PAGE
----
Review: The Machine / Cert: 15 / Director: Caradog W. James / Screenplay: Caradog W. James / Starring: Caity Lotz, Toby Stephens, Denis Lawson / Release Date: March 31st
The latest incarnation of Mary Shelley’s classic horror, Frankenstein, arrives with a sci-fi twist and a thinly veiled message about the constant battle between pure science and the military-industrial complex.
Vincent (Stephens) is determined to help find a cure for his daughter whilst researching and testing ways to improve the life experiences of war veterans who come home with limbs missing or sometimes even worse. The veterans are, for all intents and purposes, killed in the line of duty, such are their reduced abilities to adapt to the real world. As a result they are actually prisoners, aware that they are unlikely to ever see the light of day again.
Unhappy with the state of play, Vincent nonetheless uses his skills to assist the MoD with their attempts to create a perfect soldier, taking the time to try and help his daughter escape her own locked-in world. Thanks to a computer programme that is almost able to think and respond like a human, it looks like there could be breakthroughs on both sides, but when Ava (Lotz), the AI expert who created it, is caught sniffing around where she shouldn’t, their boss Thomson (Lawson) has her killed in what appears to be a terrorist attack.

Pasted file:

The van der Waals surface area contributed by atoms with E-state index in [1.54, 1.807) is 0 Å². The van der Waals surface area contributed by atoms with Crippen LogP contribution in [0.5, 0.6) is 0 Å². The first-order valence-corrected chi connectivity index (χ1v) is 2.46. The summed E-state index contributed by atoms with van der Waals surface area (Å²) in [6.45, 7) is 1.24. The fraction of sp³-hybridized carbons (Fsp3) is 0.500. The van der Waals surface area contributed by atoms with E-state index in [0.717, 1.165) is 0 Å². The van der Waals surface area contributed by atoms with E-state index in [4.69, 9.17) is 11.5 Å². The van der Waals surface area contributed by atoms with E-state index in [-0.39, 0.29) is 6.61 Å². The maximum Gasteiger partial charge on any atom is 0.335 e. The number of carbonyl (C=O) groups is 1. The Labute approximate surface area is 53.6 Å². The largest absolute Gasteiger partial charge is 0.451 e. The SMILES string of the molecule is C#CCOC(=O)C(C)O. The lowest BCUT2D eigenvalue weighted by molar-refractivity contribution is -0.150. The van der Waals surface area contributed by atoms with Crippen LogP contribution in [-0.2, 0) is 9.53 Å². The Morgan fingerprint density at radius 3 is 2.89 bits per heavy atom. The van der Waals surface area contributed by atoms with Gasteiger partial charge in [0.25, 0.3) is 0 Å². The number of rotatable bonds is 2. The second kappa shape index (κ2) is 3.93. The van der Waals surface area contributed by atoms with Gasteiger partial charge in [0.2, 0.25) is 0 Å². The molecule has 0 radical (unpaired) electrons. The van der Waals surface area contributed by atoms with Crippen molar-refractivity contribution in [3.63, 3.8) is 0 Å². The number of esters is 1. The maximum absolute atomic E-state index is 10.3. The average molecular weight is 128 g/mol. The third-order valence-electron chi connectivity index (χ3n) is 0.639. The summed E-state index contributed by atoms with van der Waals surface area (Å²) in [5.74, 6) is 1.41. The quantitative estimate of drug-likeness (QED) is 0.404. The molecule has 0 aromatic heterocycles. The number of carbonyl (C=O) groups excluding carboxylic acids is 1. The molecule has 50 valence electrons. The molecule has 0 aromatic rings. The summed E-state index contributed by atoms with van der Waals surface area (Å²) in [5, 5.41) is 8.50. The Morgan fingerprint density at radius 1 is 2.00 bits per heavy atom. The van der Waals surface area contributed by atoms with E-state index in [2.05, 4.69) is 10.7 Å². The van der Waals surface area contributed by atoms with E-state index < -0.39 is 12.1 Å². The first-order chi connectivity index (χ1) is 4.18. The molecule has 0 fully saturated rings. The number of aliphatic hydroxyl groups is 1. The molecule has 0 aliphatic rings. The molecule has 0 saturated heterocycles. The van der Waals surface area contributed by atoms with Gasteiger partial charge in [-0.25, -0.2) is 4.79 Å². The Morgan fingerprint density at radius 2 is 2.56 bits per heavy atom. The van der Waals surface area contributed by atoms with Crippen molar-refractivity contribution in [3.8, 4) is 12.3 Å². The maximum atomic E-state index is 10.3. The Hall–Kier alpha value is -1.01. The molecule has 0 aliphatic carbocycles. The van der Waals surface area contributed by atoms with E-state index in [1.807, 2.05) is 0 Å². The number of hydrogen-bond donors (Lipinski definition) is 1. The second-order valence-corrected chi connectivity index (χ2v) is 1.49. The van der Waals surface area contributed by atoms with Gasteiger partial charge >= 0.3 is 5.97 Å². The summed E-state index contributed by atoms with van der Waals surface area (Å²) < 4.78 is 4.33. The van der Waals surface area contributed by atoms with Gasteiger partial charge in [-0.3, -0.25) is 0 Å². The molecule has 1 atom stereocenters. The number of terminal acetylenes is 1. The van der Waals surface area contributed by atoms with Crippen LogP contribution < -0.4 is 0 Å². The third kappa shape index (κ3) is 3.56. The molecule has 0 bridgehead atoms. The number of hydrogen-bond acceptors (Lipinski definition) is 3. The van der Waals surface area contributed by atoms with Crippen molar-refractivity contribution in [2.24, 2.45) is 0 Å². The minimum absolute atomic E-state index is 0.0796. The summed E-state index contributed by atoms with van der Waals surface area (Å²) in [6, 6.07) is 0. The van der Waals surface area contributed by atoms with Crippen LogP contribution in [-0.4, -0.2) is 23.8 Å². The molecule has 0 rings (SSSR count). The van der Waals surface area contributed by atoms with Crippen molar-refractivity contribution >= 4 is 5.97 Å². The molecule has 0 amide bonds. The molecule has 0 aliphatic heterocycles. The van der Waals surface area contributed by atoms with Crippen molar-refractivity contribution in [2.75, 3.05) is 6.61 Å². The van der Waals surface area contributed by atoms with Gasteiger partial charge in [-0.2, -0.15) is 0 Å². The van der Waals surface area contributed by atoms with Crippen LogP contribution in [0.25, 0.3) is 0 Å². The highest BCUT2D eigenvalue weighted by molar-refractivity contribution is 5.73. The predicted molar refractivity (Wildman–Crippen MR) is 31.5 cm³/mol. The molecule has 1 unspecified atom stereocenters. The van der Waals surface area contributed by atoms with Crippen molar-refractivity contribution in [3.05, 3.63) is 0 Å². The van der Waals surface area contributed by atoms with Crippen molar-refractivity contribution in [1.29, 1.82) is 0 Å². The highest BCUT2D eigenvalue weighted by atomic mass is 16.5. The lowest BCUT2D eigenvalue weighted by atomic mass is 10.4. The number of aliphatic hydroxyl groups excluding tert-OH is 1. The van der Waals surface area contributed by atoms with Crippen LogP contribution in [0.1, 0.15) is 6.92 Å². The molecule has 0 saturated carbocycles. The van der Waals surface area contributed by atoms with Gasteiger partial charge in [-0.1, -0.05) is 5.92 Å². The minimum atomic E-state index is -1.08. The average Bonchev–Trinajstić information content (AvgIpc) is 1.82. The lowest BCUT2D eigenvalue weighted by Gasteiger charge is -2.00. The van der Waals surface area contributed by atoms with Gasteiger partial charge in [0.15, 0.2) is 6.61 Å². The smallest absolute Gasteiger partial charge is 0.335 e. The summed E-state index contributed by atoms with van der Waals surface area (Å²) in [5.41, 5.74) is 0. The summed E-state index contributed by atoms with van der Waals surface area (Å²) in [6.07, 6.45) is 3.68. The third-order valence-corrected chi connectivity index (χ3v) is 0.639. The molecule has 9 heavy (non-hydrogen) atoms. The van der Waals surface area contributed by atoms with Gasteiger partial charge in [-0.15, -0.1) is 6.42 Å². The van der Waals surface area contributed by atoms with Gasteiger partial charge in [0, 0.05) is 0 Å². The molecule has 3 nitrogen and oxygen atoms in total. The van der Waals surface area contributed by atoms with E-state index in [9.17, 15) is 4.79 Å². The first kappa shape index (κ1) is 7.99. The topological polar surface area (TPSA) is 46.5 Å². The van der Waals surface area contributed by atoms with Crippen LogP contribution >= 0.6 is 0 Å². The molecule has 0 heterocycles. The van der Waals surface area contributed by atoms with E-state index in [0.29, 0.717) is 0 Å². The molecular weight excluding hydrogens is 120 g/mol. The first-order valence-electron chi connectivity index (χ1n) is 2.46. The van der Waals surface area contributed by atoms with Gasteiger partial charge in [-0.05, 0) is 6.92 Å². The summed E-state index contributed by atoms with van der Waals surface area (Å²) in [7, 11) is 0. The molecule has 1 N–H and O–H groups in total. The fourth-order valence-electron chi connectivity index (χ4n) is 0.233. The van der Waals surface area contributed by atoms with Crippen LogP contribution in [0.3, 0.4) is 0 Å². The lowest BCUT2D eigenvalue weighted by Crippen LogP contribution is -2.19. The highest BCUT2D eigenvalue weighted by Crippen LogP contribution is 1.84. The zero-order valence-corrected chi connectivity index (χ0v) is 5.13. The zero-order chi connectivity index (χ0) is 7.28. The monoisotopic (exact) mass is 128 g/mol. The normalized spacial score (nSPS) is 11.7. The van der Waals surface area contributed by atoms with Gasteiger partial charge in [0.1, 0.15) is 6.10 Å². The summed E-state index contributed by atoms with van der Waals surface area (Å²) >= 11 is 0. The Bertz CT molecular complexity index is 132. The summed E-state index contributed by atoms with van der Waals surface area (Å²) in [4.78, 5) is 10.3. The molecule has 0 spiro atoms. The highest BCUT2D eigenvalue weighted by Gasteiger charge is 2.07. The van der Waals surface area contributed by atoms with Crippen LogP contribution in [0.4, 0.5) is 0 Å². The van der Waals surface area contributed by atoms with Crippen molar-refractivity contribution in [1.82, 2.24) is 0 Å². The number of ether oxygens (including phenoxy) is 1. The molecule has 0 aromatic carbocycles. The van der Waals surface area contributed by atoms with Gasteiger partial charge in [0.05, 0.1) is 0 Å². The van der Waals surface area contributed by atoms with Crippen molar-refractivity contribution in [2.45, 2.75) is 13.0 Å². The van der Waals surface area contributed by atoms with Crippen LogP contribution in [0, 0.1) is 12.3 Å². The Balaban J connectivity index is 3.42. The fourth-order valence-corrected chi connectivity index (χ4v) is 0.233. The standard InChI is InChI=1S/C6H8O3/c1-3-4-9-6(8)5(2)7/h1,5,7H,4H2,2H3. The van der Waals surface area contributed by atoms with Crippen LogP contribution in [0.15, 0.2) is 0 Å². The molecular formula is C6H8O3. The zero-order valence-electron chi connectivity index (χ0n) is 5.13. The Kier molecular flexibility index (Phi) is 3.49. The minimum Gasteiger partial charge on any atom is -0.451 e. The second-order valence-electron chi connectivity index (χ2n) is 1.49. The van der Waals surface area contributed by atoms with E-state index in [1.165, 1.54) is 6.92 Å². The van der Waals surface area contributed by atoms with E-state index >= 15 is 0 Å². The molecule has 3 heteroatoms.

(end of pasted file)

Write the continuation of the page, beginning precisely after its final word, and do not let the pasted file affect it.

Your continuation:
Vincent decides to plough ahead and uses Ava as the avatar for their new product – The Machine. Able to think like a human, but with none of the flaws, it's the next leap forward in combat ready soldiers. Of course, as Skynet has proven in the past (or is it future?), self-aware technology is not always a good thing.
Although the overall synopsis is nothing new, there’s a nice understated feel to this British production. Stephens is good as the father, trying to get his daughter back. Thomson is typically nasty as the man in charge, but it is Lotz who steals the show, effortlessly switching from the savvy Ava to the almost childlike but potentially deadly Machine.
There is a whiff of Romero's Day of the Dead with the underground lab forming the key setting for the events as they unfold, but that just adds to the pleasantly low-budget feel. Smart, British sci-fi at its best.